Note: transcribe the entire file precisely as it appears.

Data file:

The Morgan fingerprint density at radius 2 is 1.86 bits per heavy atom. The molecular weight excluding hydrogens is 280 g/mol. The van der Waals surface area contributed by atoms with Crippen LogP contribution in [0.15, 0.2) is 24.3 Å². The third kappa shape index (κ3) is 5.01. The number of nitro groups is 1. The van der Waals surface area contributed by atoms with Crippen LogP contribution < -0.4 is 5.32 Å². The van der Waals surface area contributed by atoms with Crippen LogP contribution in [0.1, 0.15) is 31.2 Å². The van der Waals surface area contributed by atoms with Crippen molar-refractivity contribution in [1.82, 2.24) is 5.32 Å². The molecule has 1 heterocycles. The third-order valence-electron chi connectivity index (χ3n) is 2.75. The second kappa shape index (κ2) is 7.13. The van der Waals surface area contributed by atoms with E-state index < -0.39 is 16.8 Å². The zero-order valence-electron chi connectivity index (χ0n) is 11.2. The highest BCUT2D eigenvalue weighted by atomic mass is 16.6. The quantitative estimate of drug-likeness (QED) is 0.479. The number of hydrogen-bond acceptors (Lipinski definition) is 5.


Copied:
The Morgan fingerprint density at radius 2 is 1.86 bits per heavy atom. The molecular weight excluding hydrogens is 280 g/mol. The van der Waals surface area contributed by atoms with Crippen LogP contribution in [0.15, 0.2) is 24.3 Å². The third kappa shape index (κ3) is 5.01. The number of nitro groups is 1. The van der Waals surface area contributed by atoms with Crippen LogP contribution < -0.4 is 5.32 Å². The van der Waals surface area contributed by atoms with Crippen LogP contribution in [0.1, 0.15) is 31.2 Å². The van der Waals surface area contributed by atoms with Crippen molar-refractivity contribution in [1.82, 2.24) is 5.32 Å². The molecule has 1 heterocycles. The third-order valence-electron chi connectivity index (χ3n) is 2.75. The second kappa shape index (κ2) is 7.13. The van der Waals surface area contributed by atoms with E-state index < -0.39 is 16.8 Å². The zero-order valence-electron chi connectivity index (χ0n) is 11.2. The highest BCUT2D eigenvalue weighted by atomic mass is 16.6. The quantitative estimate of drug-likeness (QED) is 0.479. The number of hydrogen-bond acceptors (Lipinski definition) is 5.